Sony’s Advantage

Oculus didn’t invent virtual reality — but they sure as hell made people care about it again.

As of this week, however, they no longer stand alone in their arena. Sony has decided they want to play the VR game too — and they’ve got at least one huge, not-so-obvious advantage.

Before we dive in, I must admit: I’m naturally inclined to root for Oculus here. If we’re considering this some sort of “battle”, Oculus is now something of an underdog. They took the initiative to move into a market that had become something of a joke/sci-fi pipedream in the decades prior, and managed to convince titans of industry to have their back. They’re doing something incredible. But even as a self-admitted fanboy, I’m real enough to see the faults.

Now, Oculus has a lot of things going for themselves. As the team largely responsible for the gaming world’s renewed interest in VR, they’ve managed to dominate the discussion for over a year. They got in early, blew up fast, and have some big, big names on their side. They’ve got tens of thousands of developers tinkering with their prototype headset — something that’ll be very hard for Sony to match, especially if they try to keep development/usage of their headset locked to just the PS4. For now, at least, most who think “virtual reality” immediately think “Oculus” — and as long as that’s the case, Oculus is the bar.

But they’ve got one big weakness: their headset is only half of the hardware equation.


You see, when it comes to virtual reality, the things we generally use for controlling a video game character or navigating an interface just don’t cut it. We’ve said it; others have said it; even Oculus founder Palmer Luckey has said it: input is VR’s biggest hurdle.

The ol’ keyboard and mouse? Even as someone who hasn’t needed to look at the keyboard to type since he was rockin’ velcro shoes and who pounds on keys all day, every day, I can admit: once you’ve got that headset on and all sense of relative space is gone, finding the right keys is awful, jarring, and wrecks the very sense of immersion that makes a VR headset worthwhile.

Gesture sensors? Perhaps in the future — but for now, things like the Kinect are just no where near good enough to be anything but frustrating.

Those crazy run-in-place treadmills? Heh. Okay. Good luck with that.

That leaves us with controllers.

With the Oculus Rift, this can mean a lot of different things. Maybe that’s Valve’s Steam controller. Maybe it’s the Sixense STEM. Maybe it’s Razer’s Hydra. Maybe it’s your good ol’ Gravis gamepad. Who knows.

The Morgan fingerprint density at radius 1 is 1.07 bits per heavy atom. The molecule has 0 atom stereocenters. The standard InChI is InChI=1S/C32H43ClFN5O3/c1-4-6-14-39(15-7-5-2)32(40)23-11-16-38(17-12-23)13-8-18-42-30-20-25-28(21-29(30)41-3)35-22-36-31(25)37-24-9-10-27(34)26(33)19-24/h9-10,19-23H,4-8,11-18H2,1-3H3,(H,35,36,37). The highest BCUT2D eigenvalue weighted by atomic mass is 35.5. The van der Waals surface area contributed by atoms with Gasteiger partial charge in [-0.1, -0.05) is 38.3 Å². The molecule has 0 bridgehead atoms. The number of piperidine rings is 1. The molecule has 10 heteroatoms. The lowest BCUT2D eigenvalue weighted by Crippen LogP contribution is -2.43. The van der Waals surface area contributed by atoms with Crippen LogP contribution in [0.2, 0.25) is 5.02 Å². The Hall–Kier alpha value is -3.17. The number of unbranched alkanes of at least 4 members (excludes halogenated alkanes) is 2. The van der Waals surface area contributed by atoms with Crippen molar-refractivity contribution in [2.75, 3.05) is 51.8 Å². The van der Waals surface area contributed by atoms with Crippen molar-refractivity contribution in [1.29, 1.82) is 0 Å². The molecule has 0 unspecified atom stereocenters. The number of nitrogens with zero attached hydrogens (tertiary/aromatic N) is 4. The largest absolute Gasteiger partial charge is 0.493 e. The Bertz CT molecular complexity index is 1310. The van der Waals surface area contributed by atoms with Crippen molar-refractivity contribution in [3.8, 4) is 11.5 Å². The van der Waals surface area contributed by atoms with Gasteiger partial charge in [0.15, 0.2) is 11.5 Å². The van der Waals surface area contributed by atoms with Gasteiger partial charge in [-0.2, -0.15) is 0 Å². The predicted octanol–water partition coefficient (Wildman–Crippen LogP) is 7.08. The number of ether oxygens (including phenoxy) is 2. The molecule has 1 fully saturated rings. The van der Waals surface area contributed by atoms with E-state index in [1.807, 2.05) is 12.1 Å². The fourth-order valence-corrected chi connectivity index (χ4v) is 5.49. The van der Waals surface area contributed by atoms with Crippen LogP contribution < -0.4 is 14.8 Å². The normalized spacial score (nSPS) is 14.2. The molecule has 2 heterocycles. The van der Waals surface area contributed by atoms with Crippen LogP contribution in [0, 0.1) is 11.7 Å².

That’s a lot of different things to have to consider, each widely different in their usage and implementation.

Which ones, as a developer, do you spend your time coding in support for?

Which ones, as a gamer (or the parent of a gamer, or someone just looking to dabble with this whole VR thing), do you spend your money on? The early adopter crowd may be happy to buy any-and-all of it — but when most people buy a $350 accessory, they don’t want to have to figure out which other expensive accessories they need to buy.


With Sony’s VR headset, there’s only one real option: Sony’s own Move controllers. Yep. Those goofy-ass, glowy wizard wands Sony started playing with a generation ago? Surprise! They’re actually really, really good for virtual reality input. Developers are free to use the console’s included Dualshock controller if it better fits their gameplay — but if they’re going for a deeper sense of immersion, bam: the Move is there.

It can be a gun. It can be a sword. Pair two of’em together, and it can be a bow and arrow. You can squeeze the triggers to simulate closing/opening your on-screen hand to grab at things. It makes a lot of sense that Sony says they started working on VR around the same time they started working on the Move (and you can be damn sure they’ll bundle the headset with at least one Move controller)

We can compare specs and babble on about fields-of-view all day — but in the end, the kit that sells best will be the one that offers a complete, plug-and-play solution. Without Oculus not offering a base controller of their own, Sony has suddenly made the Oculus Rift seem incomplete.

Maybe Oculus is working on a solution of their own. If they are, they’ve kept it hush — and they certainly haven’t prepped developers for it. More likely, they’ll let the market, the developers, and the players spend this first generation working out what the best solution might be, then perhaps embrace that in an official capacity further down the road.

Whatever the case, the next few years are going to be a blast. Bumpy as hell for everyone involved, perhaps, but still a blast.